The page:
The prison was originally inside the Doge’s Palace in Venice in the wells, where it was suffocating and pest-ridden, and in the Piombi, under the palazzo’s conductive roof, where it was extremely hot in the summertime and freezing in the winter.
Nowadays, when you pay a visit to Venice, you will notice that the prison of the Ducale Palace is now connected to the palace by the bridge also known as the “Bridge of Sighs”.
The first bridge on the tourist attraction, the Grand Canal of Venice that was built was a pontoon bridge known as Ponte della Moneta, which was built in the late 12th century.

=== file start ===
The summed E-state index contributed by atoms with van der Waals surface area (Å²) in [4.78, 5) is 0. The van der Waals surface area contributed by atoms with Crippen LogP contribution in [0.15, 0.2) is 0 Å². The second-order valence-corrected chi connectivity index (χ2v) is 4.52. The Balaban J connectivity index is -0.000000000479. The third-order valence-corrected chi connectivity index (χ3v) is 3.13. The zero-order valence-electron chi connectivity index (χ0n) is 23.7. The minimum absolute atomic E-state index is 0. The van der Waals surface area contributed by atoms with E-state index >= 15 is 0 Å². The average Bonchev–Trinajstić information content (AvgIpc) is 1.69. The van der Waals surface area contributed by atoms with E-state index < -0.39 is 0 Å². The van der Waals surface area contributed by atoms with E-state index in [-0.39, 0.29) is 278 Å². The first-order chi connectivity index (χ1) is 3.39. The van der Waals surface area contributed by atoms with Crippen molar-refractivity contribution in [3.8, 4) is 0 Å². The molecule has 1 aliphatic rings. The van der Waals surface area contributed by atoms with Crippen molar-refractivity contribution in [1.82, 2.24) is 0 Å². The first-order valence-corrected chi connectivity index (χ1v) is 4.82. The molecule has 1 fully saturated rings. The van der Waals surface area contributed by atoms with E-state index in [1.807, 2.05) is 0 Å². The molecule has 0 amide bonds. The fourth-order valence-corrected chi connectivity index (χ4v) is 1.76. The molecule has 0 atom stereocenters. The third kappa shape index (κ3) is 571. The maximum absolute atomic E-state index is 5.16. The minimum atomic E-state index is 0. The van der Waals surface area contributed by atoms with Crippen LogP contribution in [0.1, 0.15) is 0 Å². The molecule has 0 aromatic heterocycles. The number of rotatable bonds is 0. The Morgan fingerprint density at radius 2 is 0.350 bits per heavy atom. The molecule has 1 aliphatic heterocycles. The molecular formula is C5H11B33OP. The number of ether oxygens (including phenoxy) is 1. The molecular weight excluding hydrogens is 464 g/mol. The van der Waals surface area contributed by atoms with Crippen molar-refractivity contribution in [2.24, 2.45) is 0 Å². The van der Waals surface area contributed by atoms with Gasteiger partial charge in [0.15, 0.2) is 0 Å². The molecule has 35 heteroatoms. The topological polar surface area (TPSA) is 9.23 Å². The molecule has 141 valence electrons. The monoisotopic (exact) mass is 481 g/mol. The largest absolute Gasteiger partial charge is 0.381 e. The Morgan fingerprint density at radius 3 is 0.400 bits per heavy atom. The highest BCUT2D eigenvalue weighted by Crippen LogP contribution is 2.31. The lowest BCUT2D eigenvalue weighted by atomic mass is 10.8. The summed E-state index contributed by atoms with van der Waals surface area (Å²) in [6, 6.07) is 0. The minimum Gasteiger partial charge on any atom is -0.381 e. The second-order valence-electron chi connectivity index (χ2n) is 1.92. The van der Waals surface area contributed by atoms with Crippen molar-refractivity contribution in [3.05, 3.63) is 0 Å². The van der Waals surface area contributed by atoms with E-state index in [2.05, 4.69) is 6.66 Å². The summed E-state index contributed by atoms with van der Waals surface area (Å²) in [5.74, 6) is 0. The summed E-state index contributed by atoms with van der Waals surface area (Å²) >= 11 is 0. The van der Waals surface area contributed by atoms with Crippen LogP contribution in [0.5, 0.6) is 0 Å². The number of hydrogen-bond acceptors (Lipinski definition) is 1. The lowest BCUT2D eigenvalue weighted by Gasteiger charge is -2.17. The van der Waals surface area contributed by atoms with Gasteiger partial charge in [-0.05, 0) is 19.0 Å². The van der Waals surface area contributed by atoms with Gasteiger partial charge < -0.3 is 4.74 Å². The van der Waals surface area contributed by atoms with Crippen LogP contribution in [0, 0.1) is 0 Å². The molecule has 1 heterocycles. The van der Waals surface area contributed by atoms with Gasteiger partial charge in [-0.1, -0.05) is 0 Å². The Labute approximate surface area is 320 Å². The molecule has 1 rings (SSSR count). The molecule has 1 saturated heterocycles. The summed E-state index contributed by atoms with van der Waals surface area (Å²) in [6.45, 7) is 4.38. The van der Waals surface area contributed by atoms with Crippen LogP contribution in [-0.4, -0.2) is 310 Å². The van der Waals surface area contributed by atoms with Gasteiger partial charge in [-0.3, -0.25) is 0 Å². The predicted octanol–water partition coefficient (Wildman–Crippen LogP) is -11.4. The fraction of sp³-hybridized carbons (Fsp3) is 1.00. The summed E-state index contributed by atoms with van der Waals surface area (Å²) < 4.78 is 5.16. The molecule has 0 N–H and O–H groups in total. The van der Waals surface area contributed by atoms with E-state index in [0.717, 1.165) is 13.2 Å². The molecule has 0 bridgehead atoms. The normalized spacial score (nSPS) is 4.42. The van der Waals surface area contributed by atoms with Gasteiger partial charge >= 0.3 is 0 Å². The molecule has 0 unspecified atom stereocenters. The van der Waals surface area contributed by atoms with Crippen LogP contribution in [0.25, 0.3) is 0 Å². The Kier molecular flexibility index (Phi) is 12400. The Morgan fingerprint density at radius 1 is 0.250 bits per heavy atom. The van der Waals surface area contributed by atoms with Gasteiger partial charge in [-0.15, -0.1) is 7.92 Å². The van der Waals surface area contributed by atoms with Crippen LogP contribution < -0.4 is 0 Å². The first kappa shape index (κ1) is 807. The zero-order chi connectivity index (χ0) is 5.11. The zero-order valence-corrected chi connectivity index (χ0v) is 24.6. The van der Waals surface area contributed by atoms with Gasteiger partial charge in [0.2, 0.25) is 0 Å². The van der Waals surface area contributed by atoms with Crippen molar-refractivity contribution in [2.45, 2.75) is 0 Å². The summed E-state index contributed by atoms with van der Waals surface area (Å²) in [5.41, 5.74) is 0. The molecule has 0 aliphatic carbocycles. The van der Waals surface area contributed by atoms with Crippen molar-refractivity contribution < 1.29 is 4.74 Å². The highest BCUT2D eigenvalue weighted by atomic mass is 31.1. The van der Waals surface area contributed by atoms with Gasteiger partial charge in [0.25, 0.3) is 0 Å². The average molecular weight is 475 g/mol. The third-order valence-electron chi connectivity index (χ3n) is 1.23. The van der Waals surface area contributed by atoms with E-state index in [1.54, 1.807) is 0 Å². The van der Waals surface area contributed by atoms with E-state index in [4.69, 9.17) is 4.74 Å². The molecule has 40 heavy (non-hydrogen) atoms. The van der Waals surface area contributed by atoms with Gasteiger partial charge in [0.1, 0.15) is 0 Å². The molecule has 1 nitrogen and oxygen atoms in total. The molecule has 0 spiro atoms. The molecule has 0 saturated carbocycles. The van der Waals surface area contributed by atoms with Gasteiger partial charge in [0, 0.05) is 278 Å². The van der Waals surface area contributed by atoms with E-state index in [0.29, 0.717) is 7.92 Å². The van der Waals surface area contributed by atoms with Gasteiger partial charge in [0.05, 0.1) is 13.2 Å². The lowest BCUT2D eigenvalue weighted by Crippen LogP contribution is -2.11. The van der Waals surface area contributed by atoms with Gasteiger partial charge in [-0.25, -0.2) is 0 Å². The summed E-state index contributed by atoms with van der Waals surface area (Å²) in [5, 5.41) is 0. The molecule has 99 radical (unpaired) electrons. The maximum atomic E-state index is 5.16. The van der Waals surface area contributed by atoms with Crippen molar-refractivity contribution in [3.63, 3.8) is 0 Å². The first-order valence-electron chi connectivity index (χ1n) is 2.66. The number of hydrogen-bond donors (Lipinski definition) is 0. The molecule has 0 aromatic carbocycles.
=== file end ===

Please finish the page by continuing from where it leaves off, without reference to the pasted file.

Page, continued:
It was replaced by a wooden bridge in the mid-13th century due to increased traffic because of the booming trade industry. However, this bridge also collapsed several times. Finally in the late 16th century a stone bridge (the one that is there nowadays) was built known as the Rialto Bridge.
From 1797 to 1886, when the city of Venice kept being subjected to different rules, the Ducale Palace became housed several administrative and political offices and even the Marciana Library, which is an important landmark of the city.
There are two monumental granite column pillars in St Mark’s Square, and on top of one of these columns lies the Lion of Venice, the city’s symbol.
It dates back to 300 BC, however it was brought to Venice in the 12th century.